This one is a little hard to flesh out with any degree of professional analysis, mainly because Carol never really did anything of importance on this show. Sure, she was a spokesmodel for that “Carol Flip” hairdo that was all the rage for roughly 12 seconds. She somehow amassed an astounding number of pretty nightgowns so that we never saw her in the same outfit more than once, long before the Kardashians tried to trend that angle on Twitter. And she was allowed to occasionally throw in a mildly-naughty zinger directed at her husband.
But really, what did she do? I don’t remember her having a job. (Did I miss this?) I don’t remember her being involved in any charitable organizations that lasted longer than an episode. She usually did not discipline the kids, instead leaving that up to husband Mike, penciling the urchins in his appointment book so they could have a “serious talk” in his “drafting room” slash “office”.
(Typical counseling scene in said drafting room. Mike: “Peter, I understand you’ve been fingered for the murder of Countess Zoloft at Upton Abbey. What do you have to say for yourself?” Peter: “But dad, I was only acting out because I can never compete with Marcia or Greg and I just want to be loved.” Mike: “Murder is not something we should take lightly. Do you promise to make better choices in the future?” Peter: “Of course I do, now that I’ve been caught.” Mike: “Good. Now, even though it pains me, I have to punish you. Go clean your room and then apologize to the survivors at Upton Abbey.”)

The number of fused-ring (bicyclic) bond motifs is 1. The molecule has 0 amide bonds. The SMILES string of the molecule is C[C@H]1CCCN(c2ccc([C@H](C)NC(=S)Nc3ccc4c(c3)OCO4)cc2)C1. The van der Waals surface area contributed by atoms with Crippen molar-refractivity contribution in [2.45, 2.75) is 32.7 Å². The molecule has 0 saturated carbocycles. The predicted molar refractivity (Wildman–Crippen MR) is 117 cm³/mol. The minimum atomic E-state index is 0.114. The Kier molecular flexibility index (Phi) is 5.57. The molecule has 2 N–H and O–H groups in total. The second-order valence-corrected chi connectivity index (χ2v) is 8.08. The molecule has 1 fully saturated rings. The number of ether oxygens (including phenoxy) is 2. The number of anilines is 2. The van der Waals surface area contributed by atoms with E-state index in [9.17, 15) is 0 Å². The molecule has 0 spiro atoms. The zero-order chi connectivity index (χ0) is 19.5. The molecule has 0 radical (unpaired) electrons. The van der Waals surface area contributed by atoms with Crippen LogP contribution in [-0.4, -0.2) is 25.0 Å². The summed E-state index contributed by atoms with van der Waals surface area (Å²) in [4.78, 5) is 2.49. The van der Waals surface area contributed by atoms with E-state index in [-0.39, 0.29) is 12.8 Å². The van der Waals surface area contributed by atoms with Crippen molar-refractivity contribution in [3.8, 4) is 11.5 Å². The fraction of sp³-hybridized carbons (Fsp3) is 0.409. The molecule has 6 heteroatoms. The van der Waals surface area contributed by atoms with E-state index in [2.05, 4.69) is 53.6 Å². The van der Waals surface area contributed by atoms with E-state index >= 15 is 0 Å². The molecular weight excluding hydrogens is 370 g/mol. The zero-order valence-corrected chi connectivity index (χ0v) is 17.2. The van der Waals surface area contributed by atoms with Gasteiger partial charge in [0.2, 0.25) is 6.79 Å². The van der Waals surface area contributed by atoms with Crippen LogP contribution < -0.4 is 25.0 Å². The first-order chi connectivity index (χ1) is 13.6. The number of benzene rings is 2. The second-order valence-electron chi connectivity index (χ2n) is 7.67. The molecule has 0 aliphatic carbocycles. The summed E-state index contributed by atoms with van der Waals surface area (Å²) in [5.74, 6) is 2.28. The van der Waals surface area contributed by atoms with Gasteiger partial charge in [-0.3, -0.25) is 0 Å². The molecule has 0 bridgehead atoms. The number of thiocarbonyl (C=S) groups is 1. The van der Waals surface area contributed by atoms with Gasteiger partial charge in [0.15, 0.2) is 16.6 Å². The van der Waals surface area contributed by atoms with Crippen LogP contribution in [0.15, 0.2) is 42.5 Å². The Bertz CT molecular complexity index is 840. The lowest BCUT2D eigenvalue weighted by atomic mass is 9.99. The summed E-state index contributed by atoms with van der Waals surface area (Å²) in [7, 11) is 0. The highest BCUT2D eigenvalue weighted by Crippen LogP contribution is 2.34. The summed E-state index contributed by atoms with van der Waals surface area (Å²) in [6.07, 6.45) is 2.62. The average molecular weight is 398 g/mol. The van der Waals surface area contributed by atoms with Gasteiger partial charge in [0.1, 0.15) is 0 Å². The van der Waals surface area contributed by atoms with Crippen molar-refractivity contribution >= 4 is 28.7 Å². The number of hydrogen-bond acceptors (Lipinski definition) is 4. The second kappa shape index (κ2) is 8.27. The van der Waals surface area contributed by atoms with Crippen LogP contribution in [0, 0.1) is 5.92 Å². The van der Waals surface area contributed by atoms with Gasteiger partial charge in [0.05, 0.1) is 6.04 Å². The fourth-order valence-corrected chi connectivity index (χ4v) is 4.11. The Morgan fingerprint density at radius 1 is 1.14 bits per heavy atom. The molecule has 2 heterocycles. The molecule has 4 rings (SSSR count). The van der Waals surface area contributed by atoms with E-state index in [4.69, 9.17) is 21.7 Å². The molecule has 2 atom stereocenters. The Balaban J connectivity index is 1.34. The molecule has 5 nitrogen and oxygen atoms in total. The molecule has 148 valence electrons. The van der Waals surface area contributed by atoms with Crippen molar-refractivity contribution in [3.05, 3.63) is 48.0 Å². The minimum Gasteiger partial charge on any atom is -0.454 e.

Mike seemed to be the most laid-back dad on the planet, even when dealing with 600 unfocused children, a house that didn’t make architectural sense even though he was an architect, and a wife who apparently did nothing of significance other than shilling Wesson Oil on the side. He was clearly choking down anxiety medication with the rapidity of a beaver trying to build a damn. And in that respect, I do identify with him, as I’ve also been choking down the happy pills since roughly two seconds after this series ended.
But I mostly identify with Alice. (Surprised? You shouldn’t be.) She’s the one who was really running the Brady house. Dad was on medication, Mom was busy not doing anything and spending large amounts of time nowhere to be found. Alice kept the whole family fed with her concoctions created in the avocado-and-orange kitchen, and she knew just when to bake the right batch of cookies when one of the hormonal children was a bit blue and needed a pick-me-up until they learned how to drink alcohol to soften the pain.
And Alice dated a man named Sam the Butcher. That sounds completely enticing and erotic to me, in a naughty but thrilling way. But I might be a bit warped. After all, I didn’t grow up in a house with a fabulous staircase that made simply going down to breakfast a glamorous and decadent thing. Even if I had freckles.